It must've been hard to be John Adams, a brilliant and moral man, who would have stood out above all others had he not been in the same arena with the likes of Benjamin Franklin, Thomas Jefferson, James Madison, George Washington, and his own cousin, Samuel Adams. Because he is so frequently overlooked in history, we will talk about him this month.
He died on July 4, 1826, the very day his aforemetioned friend, enemy, and brother in arms died, fifty years from the day they signed the Declaration of Independence.
John was one of only four "founding fathers" who did not own slaves, along with cousin Sam Adams, Alexander Hamilton, and Thomas Paine. While James Monroe owned scores of slaves, outspoken abolitionist Ben Franklin owned two slaves, and Patrick Henry apologized in a speech for owning slaves, John Adams never owned one. He believed as a Christian that a human being could not own another human being and once said that the Revolution would never be complete until the slaves were free.
He was the first Vice President of the United States, the second President, a Massachusetts delegate to the Continental Congress, and helped Jefferson draft the Declaration of Independence. He represented the United States in France and in Holland, where he almost single-handedly negotiated loans which the country desperately needed from bankers in Amsterdam. He always thought his legacy was the fact that during his Presidency, he resolved the Quasi-War crisis with France in 1798. He was the father of the sixth President, John Quincy Adams, and the husband of the erudite Abigail Adams.
He was born in what was known as the north precinct of Braintree, Massachusetts, in what is now called Quincy, Massachusetts, the direct descendent of Henry Adams, who emigrated to Massachusetts Bay Colony in 1638.
His father, who was also named John, was a farmer, a selectman, a lieutenant in the militia, and a deacon in the Congregational Church, which was for a time the state church of Massachusetts, and by all accounts, John spent his life trying to measure up to his father as well as to the Christian Puritan values which he openly embraced.
His father thought young John Adams would be a minister, and so he was 16 when he went to Harvard University. He graduated four years later and was, for a time, a teacher before he decided to enter the field of law and was admitted to the bar at the age of 23.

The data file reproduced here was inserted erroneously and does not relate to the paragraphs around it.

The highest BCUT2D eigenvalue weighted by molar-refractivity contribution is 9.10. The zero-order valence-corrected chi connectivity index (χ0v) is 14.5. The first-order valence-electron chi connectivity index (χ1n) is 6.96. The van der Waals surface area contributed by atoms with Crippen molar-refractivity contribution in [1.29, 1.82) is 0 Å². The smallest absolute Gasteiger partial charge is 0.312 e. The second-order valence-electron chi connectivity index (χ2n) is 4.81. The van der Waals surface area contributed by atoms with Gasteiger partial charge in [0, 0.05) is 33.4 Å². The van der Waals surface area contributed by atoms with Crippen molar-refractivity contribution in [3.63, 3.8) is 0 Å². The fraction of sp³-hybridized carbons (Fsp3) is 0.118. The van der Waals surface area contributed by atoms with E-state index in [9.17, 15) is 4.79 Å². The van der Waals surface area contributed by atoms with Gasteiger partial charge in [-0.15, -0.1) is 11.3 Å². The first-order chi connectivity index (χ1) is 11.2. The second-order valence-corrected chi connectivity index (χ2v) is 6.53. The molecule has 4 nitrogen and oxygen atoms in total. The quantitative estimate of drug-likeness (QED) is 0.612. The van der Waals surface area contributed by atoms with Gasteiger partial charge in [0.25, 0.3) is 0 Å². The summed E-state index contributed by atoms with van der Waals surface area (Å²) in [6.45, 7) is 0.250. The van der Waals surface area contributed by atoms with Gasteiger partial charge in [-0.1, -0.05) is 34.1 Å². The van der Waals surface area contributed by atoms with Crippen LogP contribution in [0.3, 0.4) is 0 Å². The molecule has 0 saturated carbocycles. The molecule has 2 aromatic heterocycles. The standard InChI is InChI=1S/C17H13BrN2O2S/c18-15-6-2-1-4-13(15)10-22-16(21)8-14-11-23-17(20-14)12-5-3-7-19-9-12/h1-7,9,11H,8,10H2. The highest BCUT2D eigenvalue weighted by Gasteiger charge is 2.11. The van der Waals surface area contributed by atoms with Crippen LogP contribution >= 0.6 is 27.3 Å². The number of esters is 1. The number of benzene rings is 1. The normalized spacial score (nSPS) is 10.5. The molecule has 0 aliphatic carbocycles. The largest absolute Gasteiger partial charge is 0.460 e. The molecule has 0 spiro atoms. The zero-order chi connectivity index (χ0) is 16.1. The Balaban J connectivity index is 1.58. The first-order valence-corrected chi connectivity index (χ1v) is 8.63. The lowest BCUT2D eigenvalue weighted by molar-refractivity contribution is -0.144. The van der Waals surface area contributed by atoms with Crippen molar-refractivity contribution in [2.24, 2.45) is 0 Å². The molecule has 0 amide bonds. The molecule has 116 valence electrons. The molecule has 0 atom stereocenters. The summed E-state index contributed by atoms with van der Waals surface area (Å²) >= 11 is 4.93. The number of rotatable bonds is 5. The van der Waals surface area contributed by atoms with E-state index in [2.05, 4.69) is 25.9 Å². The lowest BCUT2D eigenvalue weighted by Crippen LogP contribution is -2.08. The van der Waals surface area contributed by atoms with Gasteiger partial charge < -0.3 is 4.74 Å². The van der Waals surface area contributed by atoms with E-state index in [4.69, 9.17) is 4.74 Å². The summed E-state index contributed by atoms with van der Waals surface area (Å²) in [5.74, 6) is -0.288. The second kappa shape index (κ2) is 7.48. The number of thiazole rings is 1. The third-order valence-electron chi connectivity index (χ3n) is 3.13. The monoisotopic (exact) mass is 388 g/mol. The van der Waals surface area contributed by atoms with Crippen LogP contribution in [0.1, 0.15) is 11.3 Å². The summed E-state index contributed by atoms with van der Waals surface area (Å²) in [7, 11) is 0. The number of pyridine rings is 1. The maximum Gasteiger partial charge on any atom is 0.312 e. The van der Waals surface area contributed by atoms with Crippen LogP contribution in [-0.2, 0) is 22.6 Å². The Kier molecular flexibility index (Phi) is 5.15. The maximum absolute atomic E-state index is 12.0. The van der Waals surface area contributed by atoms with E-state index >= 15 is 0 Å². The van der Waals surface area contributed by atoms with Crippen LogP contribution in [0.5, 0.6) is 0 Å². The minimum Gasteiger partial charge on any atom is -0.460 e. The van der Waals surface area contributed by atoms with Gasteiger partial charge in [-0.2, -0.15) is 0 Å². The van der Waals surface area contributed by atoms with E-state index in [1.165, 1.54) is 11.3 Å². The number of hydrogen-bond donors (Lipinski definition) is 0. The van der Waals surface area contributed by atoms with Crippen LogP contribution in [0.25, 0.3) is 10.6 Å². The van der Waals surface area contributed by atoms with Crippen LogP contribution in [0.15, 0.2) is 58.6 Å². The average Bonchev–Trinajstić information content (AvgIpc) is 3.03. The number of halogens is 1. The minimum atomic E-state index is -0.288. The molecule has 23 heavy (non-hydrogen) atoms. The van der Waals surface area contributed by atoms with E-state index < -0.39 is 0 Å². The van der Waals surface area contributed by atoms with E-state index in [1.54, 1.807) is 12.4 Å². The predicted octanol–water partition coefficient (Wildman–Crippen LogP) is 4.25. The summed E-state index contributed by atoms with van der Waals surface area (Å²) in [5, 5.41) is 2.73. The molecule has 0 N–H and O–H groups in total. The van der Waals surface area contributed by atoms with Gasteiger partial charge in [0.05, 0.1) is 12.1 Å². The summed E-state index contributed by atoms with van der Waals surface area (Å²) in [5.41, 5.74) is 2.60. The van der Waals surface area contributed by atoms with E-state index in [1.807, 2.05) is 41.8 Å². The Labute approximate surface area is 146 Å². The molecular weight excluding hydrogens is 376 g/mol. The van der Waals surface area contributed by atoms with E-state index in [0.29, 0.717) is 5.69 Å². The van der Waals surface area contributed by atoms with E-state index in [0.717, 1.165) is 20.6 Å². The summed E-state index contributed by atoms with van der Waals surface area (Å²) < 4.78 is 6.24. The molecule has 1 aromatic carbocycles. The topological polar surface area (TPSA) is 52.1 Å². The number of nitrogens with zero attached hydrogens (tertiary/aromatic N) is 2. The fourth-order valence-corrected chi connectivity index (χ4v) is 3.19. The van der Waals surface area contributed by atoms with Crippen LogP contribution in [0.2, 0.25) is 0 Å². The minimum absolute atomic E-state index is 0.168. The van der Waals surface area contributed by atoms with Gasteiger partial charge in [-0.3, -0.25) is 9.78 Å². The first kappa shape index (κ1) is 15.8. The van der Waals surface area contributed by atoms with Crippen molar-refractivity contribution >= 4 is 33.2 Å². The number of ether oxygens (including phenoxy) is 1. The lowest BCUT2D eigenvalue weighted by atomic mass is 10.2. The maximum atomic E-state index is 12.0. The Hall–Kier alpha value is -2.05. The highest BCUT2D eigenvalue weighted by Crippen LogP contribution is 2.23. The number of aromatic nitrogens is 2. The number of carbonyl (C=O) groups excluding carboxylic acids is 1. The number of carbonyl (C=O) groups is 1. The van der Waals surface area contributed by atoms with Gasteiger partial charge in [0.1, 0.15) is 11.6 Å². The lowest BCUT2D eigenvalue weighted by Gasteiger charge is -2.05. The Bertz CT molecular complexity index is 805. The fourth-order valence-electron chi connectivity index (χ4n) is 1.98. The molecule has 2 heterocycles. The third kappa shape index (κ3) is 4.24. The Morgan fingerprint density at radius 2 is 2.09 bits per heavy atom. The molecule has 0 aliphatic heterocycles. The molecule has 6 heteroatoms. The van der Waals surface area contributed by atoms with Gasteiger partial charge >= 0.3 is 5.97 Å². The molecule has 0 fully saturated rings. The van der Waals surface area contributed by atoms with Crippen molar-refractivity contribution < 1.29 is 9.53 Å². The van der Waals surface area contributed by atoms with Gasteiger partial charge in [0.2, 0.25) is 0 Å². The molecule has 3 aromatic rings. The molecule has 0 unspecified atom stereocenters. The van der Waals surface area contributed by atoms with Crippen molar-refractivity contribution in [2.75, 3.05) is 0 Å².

Just before his 29th birthday, John married his third cousin, Abigail Smith.
He first came to public attention when he stood up as opposing the Stamp Act of 1765, which was imposed by the King without so much as a howdy do from the colonists. He and other colonists were spurred to action, feeling that the Act violated the colonists' rights as Englishmen.
In 1770, after the Boston Massacre, John defended the eight soldiers charged with criminal charges in the deaths of five civilian colonists, among them Crispus Attucks. He knew that taking the job would likely hurt his reputation, but he agreed to defend them because no one else would. He won acquittal for six of them, and got the sentences reduced from murder to manslaughter for the two who fired into the crowd. It was an exhausting case, according to John's diary, for which he was paid a token retainer and nothing more.
Despite the blow to his reputation, he was elected to the legislature in 1770, even as he was still preparing for the trial.
John Adams also signed the Alien and Sedition Acts, which called for jailing those who spoke out against anything the President did or said, and Jefferson was actually the target, as his position was known to freely spoke out in opposition to Adams regarding the French Revolution.
Twenty-five people were arrested for violating the Sedition Act, which was the part of the Acts which made it against the law to print or speak out against the policies or actions of the President. Those people included Ben Franklin's grandson, Benjamin Franklin Bache, a prominent newspaper editor who died before being brought to trial, and Congressman Matthew Lyon, a newspaper printer and the only Congressman in history to have been elected to the position from jail.
Lyon was sentenced to four months in jail and a $1,000 fine as well as court costs, and while sitting in jail, won his bid for a seat in the Sixth Congress. Ironically, Lyon cast the tie-breaking vote which put Jefferson in Congress in 1800, which truly angered John Adams. Lyon's grandson, Hylan B. Lyon, would grow up to be a general in the Confederate Army.
Adams stopped speaking to Jefferson after the 1801 election in which Jefferson defeated him. Abigail Adams continued to write to Jefferson, attempting to heal the wound which separated the two. Abigail and Jefferson were quite fond of one another, and it troubled her deeply when the two friends ended their friendship.
They did not speak to one another until 1811, after intervention by Abigail, Dr. Benjamin Rush, who also signed the Declaration of Independence, and a neighbor of Jefferson's, who all assisted in repairing the famous and intimate friendship between the two men.
Fifteen years later, on July 4, 1826, Thomas Jefferson died in Virginia. Several hours later, at home in Quincy, John Adams lie dying. Because of the amount of time it took in those days for news to travel, he had no way to know that his friend was dead, Adams died, and his last words were, "Jefferson survives." He was, of course, mistaken.